This research was designed to provide the HSE with a better understanding of the nature and dynamics of public perceptions of the risks associated with major hazard sites in the light of current policy developments and debates. It consisted of a series of case studies conducted around seven different major hazard sites and utilised a qualitative research design that involved people living close to such sites taking part in focus group discussions and completing a Q-sort exercise. The results of the research highlight the influence of local context on public perceptions of major hazard sites and outline the ways in which members of the lay public reason about the associated risks. The analysis differentiates the bases of public toleration of hazardous industrial sites and accounts for their distribution across different local contexts. The report also documents the public’s views of a number of policy issues, including the provision of risk information, the regulation of major hazard industry and the use of land use planning controls. The report concludes with a discussion of the implications of the research for policy, giving particular attention to the Seveso II Directive and forthcoming COMAH Regulations, and to the HSE’s Tolerability of Risk criteria.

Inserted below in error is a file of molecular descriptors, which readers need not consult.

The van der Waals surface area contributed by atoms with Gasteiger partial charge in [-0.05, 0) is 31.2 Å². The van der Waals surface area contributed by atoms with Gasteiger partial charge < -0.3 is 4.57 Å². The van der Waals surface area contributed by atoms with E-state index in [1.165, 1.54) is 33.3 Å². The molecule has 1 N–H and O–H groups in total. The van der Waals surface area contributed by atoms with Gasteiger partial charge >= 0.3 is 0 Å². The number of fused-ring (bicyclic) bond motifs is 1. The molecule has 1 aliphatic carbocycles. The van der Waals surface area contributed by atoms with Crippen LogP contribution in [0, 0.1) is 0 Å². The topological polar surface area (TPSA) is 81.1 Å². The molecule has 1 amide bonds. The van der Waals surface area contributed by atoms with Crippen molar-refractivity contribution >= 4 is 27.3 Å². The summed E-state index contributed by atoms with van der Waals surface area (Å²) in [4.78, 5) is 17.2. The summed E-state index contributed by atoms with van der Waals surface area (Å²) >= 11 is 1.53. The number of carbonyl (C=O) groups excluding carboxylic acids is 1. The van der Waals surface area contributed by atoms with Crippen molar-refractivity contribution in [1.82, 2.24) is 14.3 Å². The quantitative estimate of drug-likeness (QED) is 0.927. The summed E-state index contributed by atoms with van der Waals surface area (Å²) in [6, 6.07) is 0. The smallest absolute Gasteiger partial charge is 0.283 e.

|Place of Publication||Sudbury|
|Commissioning body||The Health and Safety Executive|
|Publication status||Published - 1998|